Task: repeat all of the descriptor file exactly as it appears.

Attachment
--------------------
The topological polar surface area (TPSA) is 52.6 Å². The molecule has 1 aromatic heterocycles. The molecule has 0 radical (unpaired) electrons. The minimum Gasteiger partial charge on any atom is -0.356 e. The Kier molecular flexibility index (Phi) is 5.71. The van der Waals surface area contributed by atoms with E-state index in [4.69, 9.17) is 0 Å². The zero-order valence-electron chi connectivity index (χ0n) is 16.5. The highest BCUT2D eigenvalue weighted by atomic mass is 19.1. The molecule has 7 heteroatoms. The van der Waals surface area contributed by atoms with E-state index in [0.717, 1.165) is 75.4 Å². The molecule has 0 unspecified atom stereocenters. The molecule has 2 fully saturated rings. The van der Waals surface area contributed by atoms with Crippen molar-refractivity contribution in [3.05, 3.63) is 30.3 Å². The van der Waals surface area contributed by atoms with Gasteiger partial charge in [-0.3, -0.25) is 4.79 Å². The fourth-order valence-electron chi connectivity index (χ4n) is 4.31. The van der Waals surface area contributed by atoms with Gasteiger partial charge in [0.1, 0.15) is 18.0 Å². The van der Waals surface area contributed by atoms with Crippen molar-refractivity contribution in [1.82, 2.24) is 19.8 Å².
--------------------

The topological polar surface area (TPSA) is 52.6 Å². The molecule has 1 aromatic heterocycles. The molecule has 0 radical (unpaired) electrons. The minimum Gasteiger partial charge on any atom is -0.356 e. The Kier molecular flexibility index (Phi) is 5.71. The van der Waals surface area contributed by atoms with E-state index in [4.69, 9.17) is 0 Å². The zero-order valence-electron chi connectivity index (χ0n) is 16.5. The highest BCUT2D eigenvalue weighted by atomic mass is 19.1. The molecule has 7 heteroatoms. The van der Waals surface area contributed by atoms with E-state index in [0.717, 1.165) is 75.4 Å². The molecule has 0 unspecified atom stereocenters. The molecule has 2 fully saturated rings. The van der Waals surface area contributed by atoms with Crippen molar-refractivity contribution in [3.05, 3.63) is 30.3 Å². The van der Waals surface area contributed by atoms with Gasteiger partial charge in [-0.3, -0.25) is 4.79 Å². The fourth-order valence-electron chi connectivity index (χ4n) is 4.31. The van der Waals surface area contributed by atoms with Gasteiger partial charge in [0.1, 0.15) is 18.0 Å². The van der Waals surface area contributed by atoms with Crippen molar-refractivity contribution in [1.82, 2.24) is 19.8 Å².